Epoch Times Photo
Brandon Weichert, author of “The Shadow War: Iran’s Quest for Supremacy,” on Sept. 21, 2020. (York Du/The Epoch Times)

Notwithstanding the longtime cooperation between the Taliban and al-Qaeda, Weichert said, the “alliance has been one of convenience” that may dissolve if Taliban starts to perceive al-Qaeda as an “impediment” to its “total restoration of power.”

“Now that the Taliban are in power again in Afghanistan, it might be that the new Taliban leadership is trying to weaken their onetime allies, al-Qaeda, who they may view as a potential impediment to the Taliban’s total restoration of power.”

“And with Zawahiri gone, the issue will be: who comes after him? We cut off the head of al-Qaeda. As history has shown, however, cutting off the head does not end al-Qaeda. A new head simply rises in its place,” Weichert said. “And with U.S. intelligence access to Afghanistan severely limited since the pullout last year, what might we be in store for next?”

US Reactions

U.S. officials have commended the U.S. military for carrying out the attack and condemned the Taliban for violating the Doha Agreement, the peace agreement signed by the Trump administration and the Taliban in February 2020 to end the 20-year War in Afghanistan.

“By hosting and sheltering the leader of al Qa’ida in Kabul, the Taliban grossly violated the Doha Agreement and repeated assurances to the world that they would not allow Afghan territory to be used by terrorists to threaten the security of other countries,” Secretary of State Antony Blinken said in a press release late Monday.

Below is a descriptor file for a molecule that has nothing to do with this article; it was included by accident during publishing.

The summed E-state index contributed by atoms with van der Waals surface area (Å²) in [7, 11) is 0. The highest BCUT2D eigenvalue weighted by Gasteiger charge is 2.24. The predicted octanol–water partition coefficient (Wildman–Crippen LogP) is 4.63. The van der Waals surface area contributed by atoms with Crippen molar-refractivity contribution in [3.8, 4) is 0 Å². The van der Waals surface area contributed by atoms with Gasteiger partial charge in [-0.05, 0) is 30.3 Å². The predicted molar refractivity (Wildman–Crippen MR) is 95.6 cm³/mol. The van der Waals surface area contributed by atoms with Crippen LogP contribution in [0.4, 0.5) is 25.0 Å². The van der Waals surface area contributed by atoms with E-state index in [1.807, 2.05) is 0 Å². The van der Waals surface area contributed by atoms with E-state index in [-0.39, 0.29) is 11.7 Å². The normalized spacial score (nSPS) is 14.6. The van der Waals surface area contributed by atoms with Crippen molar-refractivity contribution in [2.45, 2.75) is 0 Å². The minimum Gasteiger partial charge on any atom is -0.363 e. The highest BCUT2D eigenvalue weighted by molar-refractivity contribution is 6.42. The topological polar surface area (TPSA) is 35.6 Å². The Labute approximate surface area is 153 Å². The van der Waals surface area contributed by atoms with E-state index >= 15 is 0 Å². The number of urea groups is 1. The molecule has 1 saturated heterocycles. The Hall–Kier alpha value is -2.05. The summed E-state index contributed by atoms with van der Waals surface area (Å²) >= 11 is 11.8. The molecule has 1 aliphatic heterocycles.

In exchange for U.S. military withdrawal, among other terms, the Taliban agreed in the Doha Agreement that it would not use its position in Afghanistan to threaten the security of U.S. and U.S. allies, according to U.S. think tank the Council on Foreign Relations.

“They also betrayed the Afghan people and their own stated desire for recognition from and normalization with the international community,” Blinken said.

Sen. Ted Cruz (R-Texas) touted the killing of Zawahiri as “an important accomplishment.”

“All Americans will breathe easier today knowing Ayman al-Zawahiri, the leader of Al-Qaeda, has been eliminated,” Cruz said in a Monday statement. “This strike should be a message to terrorists near and far: if you conspire to kill Americans, we will find and kill you.”

House Majority Leader Steny Hoyer (D-Md.) said the attack is a “critical reminder that the United States retains the ability to conduct operations against terrorist targets in Afghanistan or anywhere in the world.”

“We will never forget how al-Qaeda attacked us on September 11, 2001,” Hoyer wrote on Twitter on Monday.

House Minority Leader Rep. Kevin McCarthy (R-Calif.) commended the American military forces for taking out Zawahiri but demanded clarity from the Biden administration on the “resurgence of al-Qaeda” in Afghanistan following the withdrawal of U.S. troops in the region.

“We owe a debt of gratitude to the brave Americans who took out the terrorist, Al Zawahiri,” McCarthy said in a statement on Twitter late Monday.

“The Biden admin must provide Congress with a briefing as soon as possible to discuss the resurgence of Al Qaeda in the region following his disastrous withdrawal from Afghanistan,” McCarthy said.

Gary Bai
Gary Bai is a reporter for Epoch Times Canada, covering China and U.S. news.